In the shadows of greatness (via There & [Hopefully] Back Again)

Fritz Haber is one of the real scientists whose life inspired the “mad scientist” of movies and books. He single mindly aided in the deaths of hundreds of thousands of people. His response was disappointment and a renewed vigor to create new and better methods of killing. Haber had been a curiosity to me for some years. This article discusses him more in depth.

If you want to talk ethics violations and ethically tone deaf, this scientist should be near the top of your list. If you are a student contemplating writing a paper on ethics, you would have trouble finding a better topic. This is a good article.

James Pilant

In the shadows of greatness How do we define greatness in science? I started pondering this question after responses started coming in to Nature Chemistry’s “unscientific & arbitrary Twitter poll”, asking “Who is the greatest chemist of all time?” The results are now posted on The Skeptical Chymist, the Nature Chemistry blog. My opening question was sparked by a particular name on the list: Fritz Haber.

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4 thoughts on “In the shadows of greatness (via There & [Hopefully] Back Again)

  1. Andrew

    What if Germany had developed the atom bomb? Would we then have the same negative connotation of nuclear arms as we do of weaponized chemicals?

    I just think its interesting that we describe this man as evil for developing a weapon that he thought could be used to secure a war victory for his country. Its interesting because we typically applaud those men who worked on the Manhattan Project for bringing us the atom bomb.

    I guess history is fickle. Its heroic when we do it to our enemy. Its evil, however, when our enemy does it to us or to our allies.

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  2. Haber is a little different. He developed this “war winning” weapon and when it didn’t win the war. He told the German Command essentially, “It just wasn’t big enough.” And then he made some more and some more. Right up until the end of the war, he was in his laboratory making better poison gases that he was sure would win the war.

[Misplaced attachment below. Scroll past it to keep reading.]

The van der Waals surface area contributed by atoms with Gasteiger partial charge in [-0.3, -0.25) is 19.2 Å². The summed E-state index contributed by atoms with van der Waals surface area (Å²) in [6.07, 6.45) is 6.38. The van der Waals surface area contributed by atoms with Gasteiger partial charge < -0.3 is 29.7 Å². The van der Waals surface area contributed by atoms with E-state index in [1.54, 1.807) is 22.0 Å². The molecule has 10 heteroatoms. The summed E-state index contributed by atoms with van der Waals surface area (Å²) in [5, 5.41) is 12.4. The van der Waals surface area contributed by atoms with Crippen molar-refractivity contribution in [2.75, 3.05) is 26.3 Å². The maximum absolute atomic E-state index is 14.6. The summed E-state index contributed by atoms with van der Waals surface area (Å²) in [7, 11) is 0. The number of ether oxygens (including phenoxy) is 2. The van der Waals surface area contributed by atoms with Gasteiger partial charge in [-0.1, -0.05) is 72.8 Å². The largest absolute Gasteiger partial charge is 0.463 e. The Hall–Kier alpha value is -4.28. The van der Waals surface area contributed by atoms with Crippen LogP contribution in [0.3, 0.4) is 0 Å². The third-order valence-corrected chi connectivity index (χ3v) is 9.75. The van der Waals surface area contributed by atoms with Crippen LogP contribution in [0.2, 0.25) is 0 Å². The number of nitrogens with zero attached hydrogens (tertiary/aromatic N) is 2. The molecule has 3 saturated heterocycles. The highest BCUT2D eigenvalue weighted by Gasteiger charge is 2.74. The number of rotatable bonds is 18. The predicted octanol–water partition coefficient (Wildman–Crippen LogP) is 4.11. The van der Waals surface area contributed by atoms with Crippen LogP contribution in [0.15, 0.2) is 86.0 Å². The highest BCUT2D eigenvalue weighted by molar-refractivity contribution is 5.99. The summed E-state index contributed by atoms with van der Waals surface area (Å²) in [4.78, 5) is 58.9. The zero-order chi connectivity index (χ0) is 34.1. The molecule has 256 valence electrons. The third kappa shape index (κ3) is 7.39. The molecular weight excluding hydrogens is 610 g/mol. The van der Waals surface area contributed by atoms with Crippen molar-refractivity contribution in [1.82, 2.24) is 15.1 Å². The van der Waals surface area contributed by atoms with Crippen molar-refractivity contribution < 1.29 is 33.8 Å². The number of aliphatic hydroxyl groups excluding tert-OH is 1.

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  3. Thanks for the link, southwerk. In the comments of the original post, we have been debating some of the very points Andrew raises.

    It’s a disturbing yet interesting story. Haber, in fact, pushed for the founding of a chemical weapons institute, even as he had already lost hope that Germany would win the war. He also continued to work on chemical warfare after the war, and he advised the government on their secret chemical weapons program essentially up until the time he was dismissed from service in 1933 because he was of Jewish descent. By all accounts I’ve read, Haber never expressed regret over his role in introducing chemical warfare.

    With regard to the Manhattan Project, murkiness and controversy remains. Some involved later campaigned exhaustively to rein in the beast. The question remains, do we more readily forgive them because their side emerged victorious or because they expressed remorse at the horror they helped unleash?

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  4. As a business ethics teacher, I know I am supposed to be drawn to the ethical nature of the story but I am more intrigued by the maniacal focus of our main character. It’s reminiscent of one of John Carradine’s portrayal of a monster creating scientist. Tell me, have you looked at the life of Barnes Wallis? He wasn’t a chemist but he was a scientist. Or how about a dental surgeon named Lytle S. Adams and the discovery of napalm? (or the bat bomb?) Best wishes! jp

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